Devin Balara originally planned to study the mind, but she ended up learning to follow her heart. The 23-year-old artist is currently enrolled in the MFA program at Indiana University in Bloomington, spending long days not studying psychology, but laboring in the steel foundry at the Midwestern campus.
Born in Tampa, Balara moved to Jacksonville at 17, and though she had studied both music and dance as a child, she had no intention of pursuing any creative calling at the college level. In fact, she spent her first semester at University of North Florida as a psych major. “I was really interested in how the mind works and the way that people relate to each other,” Balara told Folio Weekly in a phone interview during a rare break from the sculpture workshop. But an innate creative restlessness led her to the school’s fine arts department. “I had never taken an art class until I went to UNF,” she says.
Balara credits the “humble and small” UNF arts program with helping ignite her self-confidence. “I had a really great professor in David Lauderdale — he was like our Yoda,” she laughs, explaining that he demystified the “whole art world” to the students. “I was under the mistaken impression that I had to be a master when I first started out.” Balara became friends with a couple she describes as her “mentors,” in the form of Lance Vickery and Jenny K. Hager-Vickery, whom she credits with “helping me understand that to make things with good ideas behind them, the most important thing is to develop craftsmanship first.”
Hager-Vickery, an associate professor of sculpture at UNF, is equally complimentary of her former student. “Devin’s sculptures are like drawings in space,” she says, citing Balara’s use of an acetylene torch — work that is tedious for an artist of any age. “When she draws and paints, the work has the same line quality — thick and thin lines with high repetition. She’s been really successful and continues to be inspired.”
After graduating, Balara painted and served as host of the WJCT new music program, “Indie Endeavor.” At the Hagers’ urging, however, she traveled to Solsberry, Ind., in July 2011 to participate in a workshop at the Sculpture Trails Outdoor Museum. Located on 20 acres of bucolic countryside and featuring the work of more than 60 international artists, the museum is the brainchild of sculptor-instructor Gerry Masse and a sort of backwoods Shangri-la of steel sculptures.
“I needed to get out of Florida for a while,” Balara says. “So I drove up and I was there for the month and I had a complete awakening to my talent.”
Over the course of a few summer weeks, she participated in an intense work-study program that involved primitive camping, 12-hour days of assisting more seasoned artists while honing her own skills, and much time “digging and shoveling,” to keep the forge at a steady temperature of 2,500 degrees Fahrenheit, the melting point of steel. The experience transformed her, and forged a new relationship with an alloy of iron and carbon.
“There’s a sense that steel, more than anything else, does what I tell it to,” says Balara. “I know what it likes and how it’s going to behave. You just need to treat it the way it wants to be treated to become malleable.”
Balara has never strayed far from her original fascination with the mind and attendant relationships. “I was interested in psychology, but I realize that art could be a way of exploring those ideas on my own terms.” Her work (levimarxcontemporary.com) investigates her interior beliefs in impressive pieces that have been shown locally at the galleries R. Roberts and Gallery L. Most recently, her piece, “Once, Twice, Three Times an Hombre,” has been accepted at IU’s prestigious Kinsey Institute Juried Exhibition.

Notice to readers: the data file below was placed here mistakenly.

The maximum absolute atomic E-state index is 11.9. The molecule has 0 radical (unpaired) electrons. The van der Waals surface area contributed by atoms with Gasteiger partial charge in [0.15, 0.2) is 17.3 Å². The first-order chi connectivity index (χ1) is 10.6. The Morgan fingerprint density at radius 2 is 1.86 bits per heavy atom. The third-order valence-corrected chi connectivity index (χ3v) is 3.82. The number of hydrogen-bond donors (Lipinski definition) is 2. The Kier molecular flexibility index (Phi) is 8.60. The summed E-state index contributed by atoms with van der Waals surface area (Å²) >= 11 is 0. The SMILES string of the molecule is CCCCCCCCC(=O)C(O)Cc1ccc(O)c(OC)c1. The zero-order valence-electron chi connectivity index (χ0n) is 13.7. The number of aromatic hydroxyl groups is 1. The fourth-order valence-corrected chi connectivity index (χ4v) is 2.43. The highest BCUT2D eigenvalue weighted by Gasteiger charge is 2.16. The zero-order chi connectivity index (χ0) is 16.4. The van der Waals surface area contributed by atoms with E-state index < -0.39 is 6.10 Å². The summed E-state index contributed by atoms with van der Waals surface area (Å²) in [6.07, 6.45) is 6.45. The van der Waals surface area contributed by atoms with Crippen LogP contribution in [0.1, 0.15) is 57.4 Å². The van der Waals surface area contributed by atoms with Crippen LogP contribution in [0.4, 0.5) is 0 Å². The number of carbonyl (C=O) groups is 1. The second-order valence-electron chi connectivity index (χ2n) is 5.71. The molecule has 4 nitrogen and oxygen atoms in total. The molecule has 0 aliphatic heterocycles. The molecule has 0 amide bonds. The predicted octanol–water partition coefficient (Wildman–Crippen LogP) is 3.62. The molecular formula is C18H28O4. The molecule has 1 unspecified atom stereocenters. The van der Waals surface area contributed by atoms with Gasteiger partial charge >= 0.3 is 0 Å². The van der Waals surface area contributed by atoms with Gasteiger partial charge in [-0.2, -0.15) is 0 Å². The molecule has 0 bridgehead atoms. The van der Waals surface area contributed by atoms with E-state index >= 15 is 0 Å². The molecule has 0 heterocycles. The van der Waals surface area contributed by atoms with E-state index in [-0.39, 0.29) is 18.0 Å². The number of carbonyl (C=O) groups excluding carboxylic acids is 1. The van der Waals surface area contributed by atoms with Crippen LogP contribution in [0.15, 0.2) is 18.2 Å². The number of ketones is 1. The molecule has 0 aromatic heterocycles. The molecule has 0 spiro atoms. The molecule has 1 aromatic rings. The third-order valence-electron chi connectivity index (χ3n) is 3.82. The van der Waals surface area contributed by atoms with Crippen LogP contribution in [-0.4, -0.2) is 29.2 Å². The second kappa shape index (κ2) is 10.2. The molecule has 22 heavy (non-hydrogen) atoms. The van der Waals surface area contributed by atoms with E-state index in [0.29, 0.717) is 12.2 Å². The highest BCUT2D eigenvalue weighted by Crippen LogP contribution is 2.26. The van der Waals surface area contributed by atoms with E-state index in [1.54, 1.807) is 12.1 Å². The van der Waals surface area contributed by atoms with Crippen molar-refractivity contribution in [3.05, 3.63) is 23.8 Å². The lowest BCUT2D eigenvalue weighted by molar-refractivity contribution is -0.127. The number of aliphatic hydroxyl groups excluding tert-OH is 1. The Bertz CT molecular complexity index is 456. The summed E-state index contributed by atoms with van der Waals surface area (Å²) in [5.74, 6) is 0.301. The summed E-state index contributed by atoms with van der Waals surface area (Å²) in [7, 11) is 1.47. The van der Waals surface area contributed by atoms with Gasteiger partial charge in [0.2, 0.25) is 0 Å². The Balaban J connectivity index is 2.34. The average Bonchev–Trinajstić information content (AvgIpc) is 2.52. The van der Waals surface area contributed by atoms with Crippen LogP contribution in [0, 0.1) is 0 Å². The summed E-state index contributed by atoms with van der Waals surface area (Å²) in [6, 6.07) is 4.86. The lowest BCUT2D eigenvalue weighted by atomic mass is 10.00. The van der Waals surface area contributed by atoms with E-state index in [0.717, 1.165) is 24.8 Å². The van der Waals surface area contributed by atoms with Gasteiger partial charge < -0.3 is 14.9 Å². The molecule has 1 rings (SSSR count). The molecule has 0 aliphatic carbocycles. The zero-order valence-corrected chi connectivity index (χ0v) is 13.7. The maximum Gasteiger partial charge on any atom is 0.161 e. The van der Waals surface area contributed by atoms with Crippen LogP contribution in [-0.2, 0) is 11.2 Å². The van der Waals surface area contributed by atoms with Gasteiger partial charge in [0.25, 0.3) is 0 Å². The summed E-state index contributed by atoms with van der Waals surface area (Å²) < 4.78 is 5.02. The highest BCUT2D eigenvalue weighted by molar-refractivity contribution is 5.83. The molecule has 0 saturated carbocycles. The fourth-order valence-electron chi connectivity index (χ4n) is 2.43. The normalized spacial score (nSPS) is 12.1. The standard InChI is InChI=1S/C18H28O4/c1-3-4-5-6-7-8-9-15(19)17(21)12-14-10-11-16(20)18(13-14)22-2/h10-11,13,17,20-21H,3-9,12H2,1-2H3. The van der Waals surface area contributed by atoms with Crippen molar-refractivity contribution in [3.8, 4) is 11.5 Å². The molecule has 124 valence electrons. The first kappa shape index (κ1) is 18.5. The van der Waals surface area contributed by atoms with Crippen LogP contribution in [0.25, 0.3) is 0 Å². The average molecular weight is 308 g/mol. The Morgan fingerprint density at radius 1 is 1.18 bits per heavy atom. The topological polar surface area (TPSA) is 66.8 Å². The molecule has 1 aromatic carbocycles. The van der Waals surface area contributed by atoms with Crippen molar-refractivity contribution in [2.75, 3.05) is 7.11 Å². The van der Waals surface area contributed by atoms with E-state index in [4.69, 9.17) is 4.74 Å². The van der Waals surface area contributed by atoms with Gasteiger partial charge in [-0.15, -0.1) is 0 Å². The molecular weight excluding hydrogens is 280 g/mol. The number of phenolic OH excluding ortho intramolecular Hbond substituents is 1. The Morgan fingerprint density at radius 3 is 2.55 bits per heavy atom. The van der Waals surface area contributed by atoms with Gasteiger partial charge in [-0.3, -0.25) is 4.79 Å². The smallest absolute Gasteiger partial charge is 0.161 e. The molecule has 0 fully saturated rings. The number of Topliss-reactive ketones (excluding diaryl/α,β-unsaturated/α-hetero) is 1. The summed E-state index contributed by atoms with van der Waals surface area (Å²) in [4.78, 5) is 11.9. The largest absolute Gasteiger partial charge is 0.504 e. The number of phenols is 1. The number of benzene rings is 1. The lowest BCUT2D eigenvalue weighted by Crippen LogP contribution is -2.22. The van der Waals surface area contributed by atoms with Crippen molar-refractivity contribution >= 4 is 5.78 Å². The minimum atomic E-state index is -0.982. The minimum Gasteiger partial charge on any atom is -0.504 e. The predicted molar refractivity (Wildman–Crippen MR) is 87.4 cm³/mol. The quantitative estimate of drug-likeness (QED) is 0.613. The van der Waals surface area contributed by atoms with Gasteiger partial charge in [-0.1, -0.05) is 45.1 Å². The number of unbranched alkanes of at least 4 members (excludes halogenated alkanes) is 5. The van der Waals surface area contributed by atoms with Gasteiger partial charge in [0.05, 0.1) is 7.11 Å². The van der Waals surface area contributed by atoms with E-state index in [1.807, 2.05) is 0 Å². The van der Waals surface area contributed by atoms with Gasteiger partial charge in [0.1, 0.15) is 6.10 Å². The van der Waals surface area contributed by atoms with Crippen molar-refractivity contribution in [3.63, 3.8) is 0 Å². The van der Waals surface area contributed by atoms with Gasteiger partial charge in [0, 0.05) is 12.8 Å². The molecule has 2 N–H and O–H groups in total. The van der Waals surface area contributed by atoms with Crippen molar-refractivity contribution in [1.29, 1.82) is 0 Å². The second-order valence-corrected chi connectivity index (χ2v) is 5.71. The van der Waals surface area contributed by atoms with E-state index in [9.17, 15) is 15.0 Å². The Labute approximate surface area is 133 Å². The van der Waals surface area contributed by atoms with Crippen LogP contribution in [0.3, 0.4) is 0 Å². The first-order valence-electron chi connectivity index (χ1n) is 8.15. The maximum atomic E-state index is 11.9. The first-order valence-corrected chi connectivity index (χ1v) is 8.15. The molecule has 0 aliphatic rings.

Balara also has work featured in the show, “On Mediation,” opening this week at the West Gallery at Riverside’s CoRK Arts District space. Curated by Staci Bu Shea, the show is documented in a limited-edition catalog and features work by several artists, including Judith Gammon and Aaron Garvey, contemporaries the sculptor has known for nearly a decade.
“Devin is able to translate her cleverness and chosen minimal materials into complex and powerful works,” offers Bu Shea, “and she does so without an overbearing sentiment.”
In pieces like “Timidity” and “Effort,” Balara’s deliberate use of abstraction attempts to convey her principles of patience, repetition, discipline and timidity, while imbued with a subtle sense of humor. Her untitled piece at the CoRK show — a hanging work of cloth and sculpted wood — explores the potential of an actual material becoming sensual. “Wood, fabric, velvet, brass tacks and well-treated metal and hanging devices — all things that are kind of seductive,” says Balara of the piece, which is arranged to allow a viewer to walk through it and be touched — literally — on both sides. Balara believes this touches on the fleeting sensation of being seduced by a material thing — “an object is never really going to love you back.”
“I try to interpret these overarching themes with abstract forms,” she continues, “since I feel like [the abstract] is a more universal idea.” Her pieces fuse steel with materials ranging from resin to wax to even paper, disparate materials that try to explain the “common gestures” expressed by all living beings. “I liken that to everything in the universe and every job that everyone does,” she says, of our deliberate efforts in life to survive and, we hope, thrive. “It’s a hard thing to appreciate and an even harder thing to acknowledge and not feel extreme anxiety about — but I think my work is trying to get at the fact that we’re all kind of the same.”
The opening reception for the exhibit “On Mediation” is held on Friday, April 20 from 6-9 p.m. at West Gallery, CoRK Arts District, 2689 Rosselle St., Jacksonville. The show features work by Devin Balara, Judith Gammon, Travis Flack, Aaron Garvey, Christine Sun Kim, Austin Moule and TSOSTC. 485-6692.